Presentation on theme: "Direct Oxidation of Hydrocarbon Fuels for Solid Oxide Fuel Cells V. K. Medvedev, L. M. Roen S. B. Adler, E. M. Stuve AIChE Annual Meeting Cincinnati, Ohio."— Presentation transcript:
Direct Oxidation of Hydrocarbon Fuels for Solid Oxide Fuel Cells V. K. Medvedev, L. M. Roen S. B. Adler, E. M. Stuve AIChE Annual Meeting Cincinnati, Ohio October 31, 2005 UW E LECTROCHEMICAL S URFACE S CIENCE
SOFC Overview High temperature operation (650–1000 °C) –High system efficiency, up to 80% –Can be internally reforming Applications –Stationary power –Marine power –Aircraft APUs Operating characteristics –Stacks tend to adiabatic operation –Large excess of oxygen/air helps cooling –Constant fuel utilization (≈ 95%) –Avoid recycle, burn excess fuel
Aircraft APUs - Ground Use 15% Efficient (over average operating cycle) Typical Turbine- powered APU Jet-A 1 litre = Future 2015 SOFC APU 60% Efficient (at std. sea-level conditions) 0.25 litre = Jet-A 75% less fuel used DLD05-02.ppt David Daggett
Typical SOFC Cell Operation Fuel Air (30x) (–) (+) ≈ 650 °C Low ≈ 1.1 V ≈ 900 °C High ≈ 0.8–0.9 V Temperature E-lyte conductivity Reaction rate Nernst potential Cathode O 2– O2O2 H 2 O, CO 2 Electrolyte Load e–e– Anode
SOFC Materials Electrolytes –YSZ (yttria-stabilized zirconia) is ionically conducting –LaSrGaMgO (LSGM) is possible alternative –Avoid mixed conduction (ionic & electronic conduction) Interconnects –Doped La-chromite (electronically conducting) Cathodes [Adler, Chem. Rev. (2004)] –LSM (LaSrMg) typical choice –LSC (LaSrCoO x ), LSF (LaSrFeO x ) offer better performance by virtue of being mixed conductors Anodes –Ni/ZrO 2 cermet typical choice –Ni forms carbon during operation with HC fuels –Seek anode to avoid carbon formation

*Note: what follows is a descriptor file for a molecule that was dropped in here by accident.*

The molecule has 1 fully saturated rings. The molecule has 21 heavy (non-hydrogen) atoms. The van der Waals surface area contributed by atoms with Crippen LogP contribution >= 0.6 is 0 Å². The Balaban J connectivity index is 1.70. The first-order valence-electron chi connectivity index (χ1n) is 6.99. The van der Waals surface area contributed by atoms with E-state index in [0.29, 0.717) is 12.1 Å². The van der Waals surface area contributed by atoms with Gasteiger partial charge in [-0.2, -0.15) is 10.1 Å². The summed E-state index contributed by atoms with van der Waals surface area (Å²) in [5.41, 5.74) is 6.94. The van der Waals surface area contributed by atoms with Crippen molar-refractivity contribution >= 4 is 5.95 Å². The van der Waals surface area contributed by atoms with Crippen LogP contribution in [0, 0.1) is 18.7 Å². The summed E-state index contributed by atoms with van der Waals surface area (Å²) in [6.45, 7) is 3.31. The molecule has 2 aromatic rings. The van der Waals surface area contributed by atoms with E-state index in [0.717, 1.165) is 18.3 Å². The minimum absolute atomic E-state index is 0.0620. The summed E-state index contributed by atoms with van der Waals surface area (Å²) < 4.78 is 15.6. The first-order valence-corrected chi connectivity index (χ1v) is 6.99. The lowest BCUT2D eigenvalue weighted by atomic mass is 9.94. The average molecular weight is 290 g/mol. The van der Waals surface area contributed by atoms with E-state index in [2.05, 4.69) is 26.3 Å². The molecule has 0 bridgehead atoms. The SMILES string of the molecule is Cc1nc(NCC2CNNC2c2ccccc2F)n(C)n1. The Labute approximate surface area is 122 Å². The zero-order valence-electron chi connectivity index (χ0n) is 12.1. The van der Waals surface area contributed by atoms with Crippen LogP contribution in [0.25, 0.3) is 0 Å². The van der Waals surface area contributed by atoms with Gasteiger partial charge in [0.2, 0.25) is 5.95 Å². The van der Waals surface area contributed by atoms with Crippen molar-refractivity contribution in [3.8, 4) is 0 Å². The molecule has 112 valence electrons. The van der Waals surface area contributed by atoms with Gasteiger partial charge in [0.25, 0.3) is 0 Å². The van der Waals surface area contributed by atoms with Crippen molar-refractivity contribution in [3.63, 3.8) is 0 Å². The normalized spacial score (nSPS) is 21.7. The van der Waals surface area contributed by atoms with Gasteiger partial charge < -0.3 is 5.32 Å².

Direct HC Oxidation Non-hydrogen fuels –Desire operation with liquid fuels, e.g. diesel –Reduce/eliminate fuel reforming Non-coking anode catalyst –Gorte & Vohs: Direct oxidation of hydrocarbons on Cu/CeO 2 [S. Park, J. M. Vohs, R. J. Gorte, Nature 404 (2000) 265–267] –Ceria is catalytic for HC oxidation –Cu is current collector; electronic conductivity of Cu has influence Recent review of anodes –Atkinson, Barnett, Gorte, Irvine, McEvoy, Mogenson, Singhal, Vohs, Nature Materials 3 (2004) 17–27.
Decane Toluene Diesel Direct Oxidation of Liquid Fuels CuCeO 2 / YSZ / LSM 700 °C Decane, toluene, diesel 0.5 V & 0.2 A/cm 2 Stable for hours Kim, Park, Vohs, Gorte, J. Electrochem. Soc. 148 (2001) A693–695.
Influence of Carbon Formation CuCeO 2 / YSZ / LSM 700 °C H 2, C 4 H 10, H 2 0.5 V & 0.2 A/cm 2 McIntosh, Vohs, Gorte, J. Electrochem. Soc. 150 (2003) A470–476. H2H2 C 4 H 10 H2H2 Increased performance in H 2 attributed to carbon formation on anode following butane oxidation
Influence of Carbon Formation McIntosh, Vohs, Gorte, J. Electrochem. Soc. 150 (2003) A470–476. C 4 H 10 Carbon deposits increase electrical conductivity of anode